“Fine” like the right half of the belt in the foreground of your first image? Halfway down looks frayed/edge bare and unevenly wearing (at least to me).

Perhaps a dumb question (please do not be offended by it)... Did you pop the hood and carefully/thoroughly inspect your belts (including tightness), wires, cables and mounting points before driving? Leakage?

You don’t need to answer if you prefer not to... not trying to do anything more than offer my perception of this and possibly reduce the potential for a repeat of a similar failure.

Suffice it to say, if you didn’ pop the hood, it’s likely never to be passed-over in the future. If you did, I sincerely and respectively suggest looking at your belts, gaskets/seals and other things that can wear and loosen-up much, much closer. Especially in the winter...wild temperature extremes exist in the confined engine compartment causing things to more frequently loosen, crack, leak and fail. “Boiling to freezing” in a matter of just a few hours with materials susceptible to varying degrees of expansion and contraction.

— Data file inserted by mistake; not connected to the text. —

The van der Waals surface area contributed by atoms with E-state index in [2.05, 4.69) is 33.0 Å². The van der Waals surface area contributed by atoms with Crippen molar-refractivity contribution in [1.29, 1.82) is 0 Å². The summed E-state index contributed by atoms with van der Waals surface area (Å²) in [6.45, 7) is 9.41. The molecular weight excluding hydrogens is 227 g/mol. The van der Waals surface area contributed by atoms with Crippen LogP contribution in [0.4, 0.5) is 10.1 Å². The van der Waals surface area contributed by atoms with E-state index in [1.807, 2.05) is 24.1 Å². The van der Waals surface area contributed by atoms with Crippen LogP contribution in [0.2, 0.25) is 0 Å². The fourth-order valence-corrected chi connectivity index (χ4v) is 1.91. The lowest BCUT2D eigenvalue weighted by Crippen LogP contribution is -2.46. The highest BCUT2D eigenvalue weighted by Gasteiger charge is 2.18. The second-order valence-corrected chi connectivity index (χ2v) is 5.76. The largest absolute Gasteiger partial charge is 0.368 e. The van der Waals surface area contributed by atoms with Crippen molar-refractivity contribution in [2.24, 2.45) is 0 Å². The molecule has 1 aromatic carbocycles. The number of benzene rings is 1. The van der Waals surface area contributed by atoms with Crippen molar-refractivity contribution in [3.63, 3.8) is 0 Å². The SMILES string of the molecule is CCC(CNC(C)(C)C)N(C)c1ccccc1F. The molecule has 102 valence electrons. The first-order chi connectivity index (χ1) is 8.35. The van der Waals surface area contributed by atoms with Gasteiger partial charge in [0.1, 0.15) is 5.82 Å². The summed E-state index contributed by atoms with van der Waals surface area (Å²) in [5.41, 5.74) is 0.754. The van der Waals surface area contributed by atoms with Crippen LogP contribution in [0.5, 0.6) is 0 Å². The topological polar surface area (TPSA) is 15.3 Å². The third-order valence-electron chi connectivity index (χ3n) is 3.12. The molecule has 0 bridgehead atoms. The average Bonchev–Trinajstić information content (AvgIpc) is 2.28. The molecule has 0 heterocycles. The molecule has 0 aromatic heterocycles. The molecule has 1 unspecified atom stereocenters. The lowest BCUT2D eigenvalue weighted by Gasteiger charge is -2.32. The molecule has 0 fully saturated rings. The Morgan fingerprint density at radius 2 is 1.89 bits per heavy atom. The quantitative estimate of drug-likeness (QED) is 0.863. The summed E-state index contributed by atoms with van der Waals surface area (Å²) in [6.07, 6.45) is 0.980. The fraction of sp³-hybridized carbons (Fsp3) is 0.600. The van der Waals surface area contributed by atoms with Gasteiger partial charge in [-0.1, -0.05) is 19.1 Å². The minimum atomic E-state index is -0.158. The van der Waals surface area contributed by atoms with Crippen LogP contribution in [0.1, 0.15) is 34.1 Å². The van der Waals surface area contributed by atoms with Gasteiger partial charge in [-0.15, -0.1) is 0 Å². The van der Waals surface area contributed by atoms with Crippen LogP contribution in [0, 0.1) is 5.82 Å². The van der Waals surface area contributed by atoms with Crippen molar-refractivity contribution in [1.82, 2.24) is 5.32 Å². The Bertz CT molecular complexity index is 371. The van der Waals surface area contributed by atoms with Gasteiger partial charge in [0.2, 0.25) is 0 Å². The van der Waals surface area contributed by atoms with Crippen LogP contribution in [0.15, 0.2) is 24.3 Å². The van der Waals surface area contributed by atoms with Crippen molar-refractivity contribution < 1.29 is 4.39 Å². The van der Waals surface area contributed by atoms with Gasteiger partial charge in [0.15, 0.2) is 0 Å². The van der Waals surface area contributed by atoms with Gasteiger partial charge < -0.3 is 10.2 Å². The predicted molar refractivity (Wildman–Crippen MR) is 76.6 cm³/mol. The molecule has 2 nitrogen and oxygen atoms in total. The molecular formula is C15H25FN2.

I ask this and drilled-down because every day I see drivers completely ignoring that which is beneath the closed hood of their truck. Too cold? Too hot? I just did that yesterday...

Drives me batty when I witness this, happens too much... just asking for a longer “downtime problem” to occur on the road. Like rolling the dice.

And even if you did everything by the book (like Jamie hopefully did) and carefully inspected the engine compartment,...this can still happen.

Hope you are back up and running quickly.

OOS: